In the realm of computational biology, sometimes learning what isn’t possible is just as important as learning what is. That has been the case with recent research conducted by Professor Yi-Chieh (Jessica) Wu and her colleagues, who have presented an algorithm for assessing feasibility of gene families with multiple loci and samples.
Traditional methods of phylogenetic tree mapping have investigated gene families using methods that are restricted to using data from an individual sample. “If you allow for multiple individuals, you get data that you can’t explain,” Wu says. “That means that there is some explanation, but it can’t be explained by this model.”
Wu’s publication bridges these models by considering a joint model and allowing for multiple loci and multiple samples per species. “Reconciliation Feasibility in the Presence of Gene Duplication, Loss, and Coalescence with Multiple Individuals per Species,” recently accepted to BMC Bioinformatics, was coauthored by Wu, Jennifer Rogers ’16, Andrew Fishberg ’16 and Nora Youngs (Colby College).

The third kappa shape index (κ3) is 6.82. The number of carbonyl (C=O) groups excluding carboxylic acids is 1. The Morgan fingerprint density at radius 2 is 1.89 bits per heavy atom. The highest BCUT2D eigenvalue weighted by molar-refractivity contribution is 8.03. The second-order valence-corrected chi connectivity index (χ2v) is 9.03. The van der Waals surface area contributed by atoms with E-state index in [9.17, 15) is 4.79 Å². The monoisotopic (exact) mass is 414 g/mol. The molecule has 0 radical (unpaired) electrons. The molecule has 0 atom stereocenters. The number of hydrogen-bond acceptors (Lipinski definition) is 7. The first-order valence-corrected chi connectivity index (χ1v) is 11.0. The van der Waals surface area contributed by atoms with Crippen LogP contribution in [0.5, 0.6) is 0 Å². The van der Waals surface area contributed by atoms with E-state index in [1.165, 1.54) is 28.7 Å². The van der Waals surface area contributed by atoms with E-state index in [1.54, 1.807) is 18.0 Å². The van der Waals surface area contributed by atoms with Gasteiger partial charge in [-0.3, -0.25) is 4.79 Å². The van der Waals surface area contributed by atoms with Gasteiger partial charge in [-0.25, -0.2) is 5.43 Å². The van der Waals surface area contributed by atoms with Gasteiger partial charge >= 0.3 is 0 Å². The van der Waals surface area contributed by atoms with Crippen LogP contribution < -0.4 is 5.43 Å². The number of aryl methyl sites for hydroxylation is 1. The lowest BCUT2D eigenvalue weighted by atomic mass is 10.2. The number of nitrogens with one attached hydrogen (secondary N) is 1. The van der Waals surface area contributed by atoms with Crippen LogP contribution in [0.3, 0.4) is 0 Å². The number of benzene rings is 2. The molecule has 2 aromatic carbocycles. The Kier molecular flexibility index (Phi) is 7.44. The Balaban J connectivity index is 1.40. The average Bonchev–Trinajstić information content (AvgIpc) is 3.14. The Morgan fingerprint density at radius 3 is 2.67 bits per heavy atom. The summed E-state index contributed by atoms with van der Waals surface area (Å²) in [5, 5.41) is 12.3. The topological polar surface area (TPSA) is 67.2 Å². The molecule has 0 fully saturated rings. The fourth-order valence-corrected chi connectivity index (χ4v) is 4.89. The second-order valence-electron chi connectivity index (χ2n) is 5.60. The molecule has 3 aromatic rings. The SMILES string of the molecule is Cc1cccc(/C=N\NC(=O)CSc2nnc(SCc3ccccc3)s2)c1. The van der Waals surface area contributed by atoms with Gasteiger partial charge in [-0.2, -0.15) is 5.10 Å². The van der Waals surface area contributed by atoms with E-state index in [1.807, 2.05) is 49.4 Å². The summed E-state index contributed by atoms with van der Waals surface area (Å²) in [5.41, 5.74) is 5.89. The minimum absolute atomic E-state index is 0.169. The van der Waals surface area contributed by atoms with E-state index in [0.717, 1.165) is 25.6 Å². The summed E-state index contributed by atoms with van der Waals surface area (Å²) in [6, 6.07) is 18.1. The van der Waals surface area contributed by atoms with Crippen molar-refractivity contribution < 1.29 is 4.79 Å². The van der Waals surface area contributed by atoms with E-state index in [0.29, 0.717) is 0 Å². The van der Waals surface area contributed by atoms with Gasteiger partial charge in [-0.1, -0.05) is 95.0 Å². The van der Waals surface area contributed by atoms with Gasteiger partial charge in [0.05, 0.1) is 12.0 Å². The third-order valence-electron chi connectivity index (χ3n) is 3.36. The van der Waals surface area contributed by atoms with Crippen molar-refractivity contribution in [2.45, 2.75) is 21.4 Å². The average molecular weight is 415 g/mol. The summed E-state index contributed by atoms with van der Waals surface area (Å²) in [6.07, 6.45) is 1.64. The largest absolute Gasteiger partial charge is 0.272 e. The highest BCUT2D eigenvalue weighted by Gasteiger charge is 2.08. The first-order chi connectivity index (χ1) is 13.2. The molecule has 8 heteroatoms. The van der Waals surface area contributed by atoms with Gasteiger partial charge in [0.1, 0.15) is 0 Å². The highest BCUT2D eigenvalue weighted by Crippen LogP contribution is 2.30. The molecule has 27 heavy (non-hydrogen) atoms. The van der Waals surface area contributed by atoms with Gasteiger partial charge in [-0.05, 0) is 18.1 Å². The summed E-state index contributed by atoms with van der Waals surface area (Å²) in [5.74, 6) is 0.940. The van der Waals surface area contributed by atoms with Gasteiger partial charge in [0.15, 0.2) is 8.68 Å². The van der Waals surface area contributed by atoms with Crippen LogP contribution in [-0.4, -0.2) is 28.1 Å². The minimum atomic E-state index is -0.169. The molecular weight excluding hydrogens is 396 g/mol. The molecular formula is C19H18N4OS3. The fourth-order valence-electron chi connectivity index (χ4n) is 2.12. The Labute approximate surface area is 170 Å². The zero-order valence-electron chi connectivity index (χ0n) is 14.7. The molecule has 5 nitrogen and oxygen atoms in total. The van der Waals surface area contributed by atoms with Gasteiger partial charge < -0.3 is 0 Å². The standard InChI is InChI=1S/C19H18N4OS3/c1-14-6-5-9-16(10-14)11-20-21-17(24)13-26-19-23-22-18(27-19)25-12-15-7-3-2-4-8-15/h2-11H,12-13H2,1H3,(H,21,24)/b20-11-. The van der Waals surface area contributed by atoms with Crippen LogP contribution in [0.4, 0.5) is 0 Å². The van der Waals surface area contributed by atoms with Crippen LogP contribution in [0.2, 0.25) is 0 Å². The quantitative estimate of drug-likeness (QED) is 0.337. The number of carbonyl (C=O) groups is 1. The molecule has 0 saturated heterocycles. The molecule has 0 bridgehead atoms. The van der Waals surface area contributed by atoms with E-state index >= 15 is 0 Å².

“Now we know that the current models are insufficient,” says Wu. “So we know that we have to develop new models or extend current models. It’s revealing a problem that before we could have intuited but couldn’t see. Now we have algorithms that can reconstruct evolutionary history or identify errors in the data that make your model insufficient.”
This work is an extension of Wu’s postdoctoral work, which is already being used in the field. “My work is driven by the idea that biologists might have specific questions to ask, and I want to help them answer them. As we sequence more genomes, data sets will increasingly call for the types of methods we present in this paper.”